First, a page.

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Mica Townsend

Name: Mica Townsend

Subject of Study: BSc Economics & Management, 2010

Role: Private Banker at Barclays Weatlh

How did you find out about Royal Holloway?
I attended an Economics Taster Day, organised by the University of London, which was all about studying economics at degree level. The Taster Day happened to be held at Royal Holloway; I had not heard anything about the College prior to that. Once I was there, immediately as you enter the campus, I just got the right feeling for the place. After the economics talk we were able to walk around campus and talk to current students. I spoke to two girls who were so enthusiastic and after that I knew that it was the place that I wanted to be. In addition, the course has a great reputation and I was able to combine my interests in Management and Economics in a joint honours programme.

Had you studied Economics before?
I was studying Business but hadn’t done Economics at A Level, and part of my reason for attending the Economics Taster Day was to get a sense of how much the course differed from Management. Starting the course wasn’t too bad, though, as they did say that what you cover in A Level is also covered in the first couple of lectures in Year One. I did need to have Maths A Level, however; there is a course with lots of statistics and I think going into that without a sufficient level of background knowledge would have been too difficult. I made sure I spoke to a lot of people about the course to prepare myself and decided that it was something I could catch up on.

What part of Economics particularly interests you?
There are two strands to the course. The first is to do with numbers, statistics and is much more mathematical. The other is the social science aspect. By third year, I was most interested in themes like labour markets, economics in developing countries and so on. These courses emphasised reading papers to learn theory and then to see how that theory applied in practice.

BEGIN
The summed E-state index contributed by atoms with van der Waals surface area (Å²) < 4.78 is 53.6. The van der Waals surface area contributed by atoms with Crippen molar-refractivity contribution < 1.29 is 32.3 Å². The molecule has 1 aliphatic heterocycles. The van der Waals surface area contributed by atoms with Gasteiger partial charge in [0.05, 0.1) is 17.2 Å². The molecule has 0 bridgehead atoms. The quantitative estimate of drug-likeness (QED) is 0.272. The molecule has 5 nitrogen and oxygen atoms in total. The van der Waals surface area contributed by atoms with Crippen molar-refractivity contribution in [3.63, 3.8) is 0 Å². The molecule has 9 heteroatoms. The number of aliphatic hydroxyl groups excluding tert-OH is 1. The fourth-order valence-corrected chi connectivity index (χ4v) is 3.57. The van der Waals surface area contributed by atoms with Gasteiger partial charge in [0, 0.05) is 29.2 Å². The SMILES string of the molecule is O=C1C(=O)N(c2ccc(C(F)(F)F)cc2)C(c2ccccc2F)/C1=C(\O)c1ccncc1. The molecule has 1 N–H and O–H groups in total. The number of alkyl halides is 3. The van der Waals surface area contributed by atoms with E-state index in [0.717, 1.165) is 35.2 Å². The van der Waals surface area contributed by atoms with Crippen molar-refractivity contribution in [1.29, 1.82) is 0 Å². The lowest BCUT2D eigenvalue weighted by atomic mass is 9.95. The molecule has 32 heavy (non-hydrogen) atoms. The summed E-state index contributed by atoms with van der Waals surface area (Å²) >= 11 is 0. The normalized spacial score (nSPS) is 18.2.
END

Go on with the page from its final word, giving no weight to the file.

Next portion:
What support was available to you?
There is a lot of support from the academics. You are given all the relevant contact details at the start of the year and academics encourage you to come to see them during their office hours. The smaller tutorial groups are often taught by PhD students so they are another person to go to. Tutorial leaders would often put on additional sessions in which they would address a specific area of concern in very small groups of two to three people. They would sit with you until you understood what was going on!

What did you do after graduating?
At the start of my third year I had started applying for graduate schemes. Although I had been offered a position at HSBC, I decided that I wanted to go down the route of private rather than corporate banking. Through various careers alerts and finance days I heard about the scheme at Barclays. After a pretty rigorous interview process, I knew by mid-November that I had a position. That was a real weight off my shoulders: it meant that I wasn’t having to balance studying for my final year exams with going out to interviews.

What interested you about private banking?
Through the stuff I had done at university I knew that I was interested in finance, and particularly in private banking because of the client interaction. My clients are real people who have built up their wealth in different ways and so it’s a more personal business. My favourite thing about the job is going out to the client meetings; it is interesting to see how the way in which someone has built up their wealth influences their investment decisions.


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